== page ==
You have credited your predecessor, Scott Stricklin, for his guidance in helping you break into athletic administration from coaching. You recently mentioned in an interview that you still speak to Scott nearly every day. How are you distinguishing your leadership style from his? What is one example of something you have identified you needed to handle differently from him?
When I was a young baseball coach, I wanted to imitate other great coaches and managers. I found out quickly that you can’t simply imitate someone, no matter how successful they are… what worked for others doesn’t necessarily work for you. You can learn from others, compare situations, but eventually you have to tailor your own plans to match your personality and the conditions of your environment.
Scott did a tremendous job as our AD, and he created an outstanding culture at MSU. That being said, Scott has always told me to… “Be true to myself.” I believe this to be really good advice.
Going from the dugout to ADs chair, what are some things that you have done during your transition to educate yourself on areas of the department that you may not have known as much about previously?
The responsibility that goes into running a major university, the amount of coordination and leadership necessary from so many parties, never ceases to amaze me. Our University has tremendous leadership from the top down. I have learned so much from our President-Dr. Mark Keenum. His vision, knowledge and leadership is of the highest level. As a coach, you can be in a cocoon at times trying to concentrate solely on your team. This singular focus can blind you as to all of the wonderful things that are happening at your school. As an athletic director, you simply can’t do that. You have to be in tune with everything that is happening with each sports program, university as a whole.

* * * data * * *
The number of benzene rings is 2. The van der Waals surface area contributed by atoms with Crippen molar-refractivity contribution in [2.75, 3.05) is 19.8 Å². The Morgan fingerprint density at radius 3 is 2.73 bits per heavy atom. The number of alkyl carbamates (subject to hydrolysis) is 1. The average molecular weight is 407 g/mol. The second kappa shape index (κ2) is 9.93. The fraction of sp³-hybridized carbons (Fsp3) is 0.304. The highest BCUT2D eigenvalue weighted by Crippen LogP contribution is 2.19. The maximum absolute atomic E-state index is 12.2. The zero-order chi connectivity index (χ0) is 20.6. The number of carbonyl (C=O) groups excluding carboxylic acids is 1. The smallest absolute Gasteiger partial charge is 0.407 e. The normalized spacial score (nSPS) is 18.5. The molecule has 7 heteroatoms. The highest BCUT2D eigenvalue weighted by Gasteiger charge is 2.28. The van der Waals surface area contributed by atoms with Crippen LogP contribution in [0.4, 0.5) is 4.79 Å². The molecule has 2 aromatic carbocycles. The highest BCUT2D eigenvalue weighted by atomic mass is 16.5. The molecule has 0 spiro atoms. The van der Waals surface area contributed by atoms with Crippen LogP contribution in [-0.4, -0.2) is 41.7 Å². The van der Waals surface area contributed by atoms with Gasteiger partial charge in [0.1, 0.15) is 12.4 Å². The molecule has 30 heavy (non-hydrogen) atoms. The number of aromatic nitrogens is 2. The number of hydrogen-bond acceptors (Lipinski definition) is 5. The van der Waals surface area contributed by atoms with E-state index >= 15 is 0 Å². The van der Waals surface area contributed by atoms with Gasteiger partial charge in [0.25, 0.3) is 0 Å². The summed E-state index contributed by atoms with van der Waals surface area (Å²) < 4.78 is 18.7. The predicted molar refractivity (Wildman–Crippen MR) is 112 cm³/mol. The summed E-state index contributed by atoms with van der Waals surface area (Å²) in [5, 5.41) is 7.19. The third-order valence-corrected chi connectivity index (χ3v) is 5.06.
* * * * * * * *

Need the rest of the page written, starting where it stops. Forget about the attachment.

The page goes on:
Which skill from your coaching career has been the greatest asset in your current role?
Constantly be willing to re-prioritize. There are going to be several events that happen in a week that will shift your focus immediately, trust the people around you to do their job and make the best decision you can. Young coaches sometime try to micromanage every aspect of their program, but eventually, they realize it’s simply not productive. We must focus on the big picture, but understand that the details matter. There has to be a great balance between the needs of the individual and the greater good of the program.